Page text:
Fifty Shades of Grey opened in Durban on Thursday night with mothers and girls flocking to cinemas to see the film interpretation of E L James’s best-selling erotic novel.
At the Pavilion’s NuMetro fans clamoured to be among the first people around the world to watch the first screening.
Jacqui Russouw said: “I read the book and it was not the best. It was terrible, but I had to see this movie because it is so different. It is so out of what you would normally be reading and there was a whole bunch of girls who got together and we said, ‘Let’s leave the husbands behind and let’s just go watch it.’”
Delia Harris said: “I was curious. I have not read the book, so it is a new experience. All the women have been talking about it, so I came to see if it lives up to what the hype is all about.”
Jennifer Sani said: “I just want to see Christian Grey. I’m looking forward to learning something from the movie; learn some moves, maybe I can teach my man.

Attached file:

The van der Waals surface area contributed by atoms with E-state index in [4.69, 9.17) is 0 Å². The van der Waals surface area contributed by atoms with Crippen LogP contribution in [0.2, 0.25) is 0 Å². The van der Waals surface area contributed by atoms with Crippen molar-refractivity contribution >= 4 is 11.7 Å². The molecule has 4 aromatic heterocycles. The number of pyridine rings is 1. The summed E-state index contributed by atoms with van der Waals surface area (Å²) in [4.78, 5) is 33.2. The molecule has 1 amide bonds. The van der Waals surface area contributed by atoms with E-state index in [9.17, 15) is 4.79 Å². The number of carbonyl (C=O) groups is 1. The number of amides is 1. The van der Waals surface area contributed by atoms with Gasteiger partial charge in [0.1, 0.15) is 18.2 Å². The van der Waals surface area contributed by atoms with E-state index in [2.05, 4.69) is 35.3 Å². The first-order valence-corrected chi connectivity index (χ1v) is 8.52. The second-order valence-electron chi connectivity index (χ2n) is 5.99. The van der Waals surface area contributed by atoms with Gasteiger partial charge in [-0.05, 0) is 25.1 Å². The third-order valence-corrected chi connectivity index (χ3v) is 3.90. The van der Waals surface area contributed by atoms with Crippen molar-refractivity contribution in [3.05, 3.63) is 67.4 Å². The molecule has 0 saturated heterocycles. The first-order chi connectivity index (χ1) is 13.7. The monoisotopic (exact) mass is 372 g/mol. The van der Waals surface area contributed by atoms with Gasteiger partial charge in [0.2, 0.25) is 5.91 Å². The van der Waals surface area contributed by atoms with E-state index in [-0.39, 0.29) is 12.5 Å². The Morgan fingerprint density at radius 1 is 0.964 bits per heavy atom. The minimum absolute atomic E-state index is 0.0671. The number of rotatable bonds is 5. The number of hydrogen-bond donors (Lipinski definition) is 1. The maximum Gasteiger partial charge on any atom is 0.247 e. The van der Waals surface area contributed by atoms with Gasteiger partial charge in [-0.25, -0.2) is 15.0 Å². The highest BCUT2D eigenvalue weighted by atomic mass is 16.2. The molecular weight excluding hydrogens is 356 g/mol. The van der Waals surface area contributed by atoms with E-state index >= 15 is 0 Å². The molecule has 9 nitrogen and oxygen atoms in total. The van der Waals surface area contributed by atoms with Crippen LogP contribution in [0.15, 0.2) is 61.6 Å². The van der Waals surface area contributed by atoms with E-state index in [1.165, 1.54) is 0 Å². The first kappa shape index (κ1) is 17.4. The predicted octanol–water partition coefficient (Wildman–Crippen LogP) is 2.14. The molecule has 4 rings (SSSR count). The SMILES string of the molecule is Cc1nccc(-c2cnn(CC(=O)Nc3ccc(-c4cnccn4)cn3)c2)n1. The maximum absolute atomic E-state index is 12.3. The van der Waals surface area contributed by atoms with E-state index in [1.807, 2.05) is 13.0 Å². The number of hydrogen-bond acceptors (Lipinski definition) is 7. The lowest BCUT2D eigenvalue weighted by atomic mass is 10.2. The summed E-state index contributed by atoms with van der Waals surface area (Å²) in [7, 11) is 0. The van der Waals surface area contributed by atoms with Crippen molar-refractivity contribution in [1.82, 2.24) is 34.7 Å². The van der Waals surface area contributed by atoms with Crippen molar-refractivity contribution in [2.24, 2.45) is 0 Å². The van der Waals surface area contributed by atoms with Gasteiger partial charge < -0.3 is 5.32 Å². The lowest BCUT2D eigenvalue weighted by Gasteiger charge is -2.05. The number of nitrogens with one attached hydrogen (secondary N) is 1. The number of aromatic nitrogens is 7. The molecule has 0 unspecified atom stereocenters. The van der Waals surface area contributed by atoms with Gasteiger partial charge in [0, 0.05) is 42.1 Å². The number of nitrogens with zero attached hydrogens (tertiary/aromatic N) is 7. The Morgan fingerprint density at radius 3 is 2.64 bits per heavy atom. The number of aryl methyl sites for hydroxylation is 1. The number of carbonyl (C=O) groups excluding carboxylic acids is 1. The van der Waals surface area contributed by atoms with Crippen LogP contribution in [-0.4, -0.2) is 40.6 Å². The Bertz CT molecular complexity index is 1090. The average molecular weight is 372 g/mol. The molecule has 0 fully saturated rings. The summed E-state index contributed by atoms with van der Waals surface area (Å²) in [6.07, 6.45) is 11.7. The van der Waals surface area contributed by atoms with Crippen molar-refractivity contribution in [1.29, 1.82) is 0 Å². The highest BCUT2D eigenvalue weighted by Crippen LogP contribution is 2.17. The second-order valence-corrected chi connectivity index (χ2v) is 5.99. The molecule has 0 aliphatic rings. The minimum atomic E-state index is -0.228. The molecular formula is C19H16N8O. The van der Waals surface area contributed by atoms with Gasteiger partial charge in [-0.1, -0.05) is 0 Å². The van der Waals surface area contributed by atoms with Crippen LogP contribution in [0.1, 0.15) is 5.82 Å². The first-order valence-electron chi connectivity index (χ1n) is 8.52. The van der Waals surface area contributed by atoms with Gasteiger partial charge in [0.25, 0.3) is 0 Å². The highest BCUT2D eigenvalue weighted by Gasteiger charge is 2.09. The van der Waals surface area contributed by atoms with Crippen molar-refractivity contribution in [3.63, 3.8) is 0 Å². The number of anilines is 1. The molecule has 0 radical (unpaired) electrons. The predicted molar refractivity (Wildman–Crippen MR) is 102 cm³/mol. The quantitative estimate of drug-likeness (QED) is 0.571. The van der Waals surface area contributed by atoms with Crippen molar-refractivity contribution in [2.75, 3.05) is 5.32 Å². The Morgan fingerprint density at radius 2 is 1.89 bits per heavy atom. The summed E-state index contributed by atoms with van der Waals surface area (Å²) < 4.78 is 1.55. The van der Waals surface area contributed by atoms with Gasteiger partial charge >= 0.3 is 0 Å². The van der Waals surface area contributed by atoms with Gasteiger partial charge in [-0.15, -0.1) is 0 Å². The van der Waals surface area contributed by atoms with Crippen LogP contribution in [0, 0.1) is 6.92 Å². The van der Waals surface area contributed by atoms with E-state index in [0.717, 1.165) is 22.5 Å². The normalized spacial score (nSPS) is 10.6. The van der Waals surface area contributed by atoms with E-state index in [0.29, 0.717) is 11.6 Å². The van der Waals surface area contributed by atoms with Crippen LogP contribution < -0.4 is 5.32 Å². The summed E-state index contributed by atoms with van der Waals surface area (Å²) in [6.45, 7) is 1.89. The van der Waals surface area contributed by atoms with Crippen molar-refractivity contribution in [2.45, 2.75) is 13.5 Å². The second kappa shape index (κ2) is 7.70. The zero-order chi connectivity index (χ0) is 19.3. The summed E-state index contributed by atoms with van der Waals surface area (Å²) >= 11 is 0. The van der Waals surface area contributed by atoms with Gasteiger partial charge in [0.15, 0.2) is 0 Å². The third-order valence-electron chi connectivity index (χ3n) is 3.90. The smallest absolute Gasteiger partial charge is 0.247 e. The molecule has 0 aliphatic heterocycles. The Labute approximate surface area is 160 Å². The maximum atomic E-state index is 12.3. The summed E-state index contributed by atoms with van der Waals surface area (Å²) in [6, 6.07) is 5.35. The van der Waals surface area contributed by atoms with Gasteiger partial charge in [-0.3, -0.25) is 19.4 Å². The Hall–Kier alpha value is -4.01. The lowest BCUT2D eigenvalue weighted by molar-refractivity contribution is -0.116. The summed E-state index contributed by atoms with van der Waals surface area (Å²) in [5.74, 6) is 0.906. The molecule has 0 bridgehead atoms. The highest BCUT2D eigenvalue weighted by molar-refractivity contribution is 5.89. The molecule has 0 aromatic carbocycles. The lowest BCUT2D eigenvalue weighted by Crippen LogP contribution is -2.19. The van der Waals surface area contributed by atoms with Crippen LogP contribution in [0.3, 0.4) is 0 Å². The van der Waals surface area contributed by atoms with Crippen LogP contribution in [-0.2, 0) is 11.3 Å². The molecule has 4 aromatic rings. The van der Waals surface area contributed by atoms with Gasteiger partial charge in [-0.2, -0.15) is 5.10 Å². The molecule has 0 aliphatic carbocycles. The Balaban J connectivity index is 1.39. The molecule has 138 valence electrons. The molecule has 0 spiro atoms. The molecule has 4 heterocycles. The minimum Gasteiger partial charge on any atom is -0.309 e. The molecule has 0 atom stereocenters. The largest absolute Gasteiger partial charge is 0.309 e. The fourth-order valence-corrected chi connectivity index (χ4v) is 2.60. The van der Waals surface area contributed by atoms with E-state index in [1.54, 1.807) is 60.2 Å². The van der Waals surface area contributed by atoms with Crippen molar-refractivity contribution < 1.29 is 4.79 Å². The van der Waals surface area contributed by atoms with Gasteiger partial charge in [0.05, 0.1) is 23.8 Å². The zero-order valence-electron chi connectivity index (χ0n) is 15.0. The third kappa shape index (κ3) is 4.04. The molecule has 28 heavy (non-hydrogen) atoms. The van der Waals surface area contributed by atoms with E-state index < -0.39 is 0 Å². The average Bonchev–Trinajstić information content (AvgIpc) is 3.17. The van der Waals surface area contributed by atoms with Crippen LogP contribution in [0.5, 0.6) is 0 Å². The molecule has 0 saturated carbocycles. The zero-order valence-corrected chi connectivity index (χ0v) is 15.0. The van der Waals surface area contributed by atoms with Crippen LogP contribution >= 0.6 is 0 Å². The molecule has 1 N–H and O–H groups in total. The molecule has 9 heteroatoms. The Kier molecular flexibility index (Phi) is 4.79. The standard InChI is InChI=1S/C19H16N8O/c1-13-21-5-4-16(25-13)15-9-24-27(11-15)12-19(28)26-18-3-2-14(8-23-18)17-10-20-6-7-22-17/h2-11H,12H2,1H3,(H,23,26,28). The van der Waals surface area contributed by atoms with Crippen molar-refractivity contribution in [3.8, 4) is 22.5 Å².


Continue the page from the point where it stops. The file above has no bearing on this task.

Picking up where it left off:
“The special scenes I want to see is how Christian uses his whip. I want to see the Red Room of Pain and what goes on in there.”
Not everyone was excited to have people know she had come to view the movie.
When approached, one group of friends among the heaving crowd looked like children caught out doing something wrong.
“My parents don’t know I am here. They would kill me if they were to find out I was here to watch Fifty Shades of Grey,” one girl said.
Men were not be allowed into the cinema. Davan Moodley, who had come with his wife, was turned away, and told that the movie night was only open to women.
He said he booked his ticket online and was never told that men would not be allowed.
“I was looking forward to a movie night with my wife because I had promised her for a very long time that I would come and now this is what they are telling me – tonight is only ladies. I am cross,” Moodley said.
Gay men were also told they would have to wait just a little while longer.
More than 1 000 Zulu Rum cocktails were handed out to the women.